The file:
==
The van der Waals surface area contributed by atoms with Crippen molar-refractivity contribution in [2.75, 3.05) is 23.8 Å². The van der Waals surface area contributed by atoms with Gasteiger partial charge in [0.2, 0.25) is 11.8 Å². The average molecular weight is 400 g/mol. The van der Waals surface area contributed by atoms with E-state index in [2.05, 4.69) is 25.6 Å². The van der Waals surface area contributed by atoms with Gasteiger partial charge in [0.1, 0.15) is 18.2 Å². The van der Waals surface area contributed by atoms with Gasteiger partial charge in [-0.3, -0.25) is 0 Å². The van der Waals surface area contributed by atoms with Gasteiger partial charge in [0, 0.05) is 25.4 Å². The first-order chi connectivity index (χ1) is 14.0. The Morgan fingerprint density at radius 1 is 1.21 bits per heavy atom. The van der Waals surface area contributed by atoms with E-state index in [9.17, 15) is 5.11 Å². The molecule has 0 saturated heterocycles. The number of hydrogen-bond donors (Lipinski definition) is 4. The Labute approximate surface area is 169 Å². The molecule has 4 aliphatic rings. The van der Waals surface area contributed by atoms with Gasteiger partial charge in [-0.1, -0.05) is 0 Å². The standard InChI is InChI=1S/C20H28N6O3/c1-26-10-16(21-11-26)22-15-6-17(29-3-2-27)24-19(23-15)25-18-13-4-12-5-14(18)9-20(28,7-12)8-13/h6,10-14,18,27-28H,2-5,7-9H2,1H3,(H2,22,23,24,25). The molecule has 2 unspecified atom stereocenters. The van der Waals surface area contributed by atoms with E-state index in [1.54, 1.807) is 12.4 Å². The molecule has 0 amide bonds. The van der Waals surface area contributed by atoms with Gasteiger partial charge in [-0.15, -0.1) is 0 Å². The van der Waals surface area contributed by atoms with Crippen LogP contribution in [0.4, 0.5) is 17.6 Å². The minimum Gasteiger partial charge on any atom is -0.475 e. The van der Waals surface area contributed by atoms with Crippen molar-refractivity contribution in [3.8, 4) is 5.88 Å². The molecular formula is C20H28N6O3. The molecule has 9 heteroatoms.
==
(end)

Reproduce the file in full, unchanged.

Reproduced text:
The van der Waals surface area contributed by atoms with Crippen molar-refractivity contribution in [2.75, 3.05) is 23.8 Å². The van der Waals surface area contributed by atoms with Gasteiger partial charge in [0.2, 0.25) is 11.8 Å². The average molecular weight is 400 g/mol. The van der Waals surface area contributed by atoms with E-state index in [2.05, 4.69) is 25.6 Å². The van der Waals surface area contributed by atoms with Gasteiger partial charge in [0.1, 0.15) is 18.2 Å². The van der Waals surface area contributed by atoms with Gasteiger partial charge in [-0.3, -0.25) is 0 Å². The van der Waals surface area contributed by atoms with Gasteiger partial charge in [0, 0.05) is 25.4 Å². The first-order chi connectivity index (χ1) is 14.0. The Morgan fingerprint density at radius 1 is 1.21 bits per heavy atom. The van der Waals surface area contributed by atoms with E-state index in [9.17, 15) is 5.11 Å². The molecule has 0 saturated heterocycles. The number of hydrogen-bond donors (Lipinski definition) is 4. The Labute approximate surface area is 169 Å². The molecule has 4 aliphatic rings. The van der Waals surface area contributed by atoms with Gasteiger partial charge in [-0.1, -0.05) is 0 Å². The standard InChI is InChI=1S/C20H28N6O3/c1-26-10-16(21-11-26)22-15-6-17(29-3-2-27)24-19(23-15)25-18-13-4-12-5-14(18)9-20(28,7-12)8-13/h6,10-14,18,27-28H,2-5,7-9H2,1H3,(H2,22,23,24,25). The molecule has 2 unspecified atom stereocenters. The van der Waals surface area contributed by atoms with E-state index in [1.54, 1.807) is 12.4 Å². The molecule has 0 amide bonds. The van der Waals surface area contributed by atoms with Gasteiger partial charge in [-0.15, -0.1) is 0 Å². The van der Waals surface area contributed by atoms with Crippen LogP contribution in [0.4, 0.5) is 17.6 Å². The minimum Gasteiger partial charge on any atom is -0.475 e. The van der Waals surface area contributed by atoms with Crippen molar-refractivity contribution in [3.8, 4) is 5.88 Å². The molecular formula is C20H28N6O3. The molecule has 9 heteroatoms.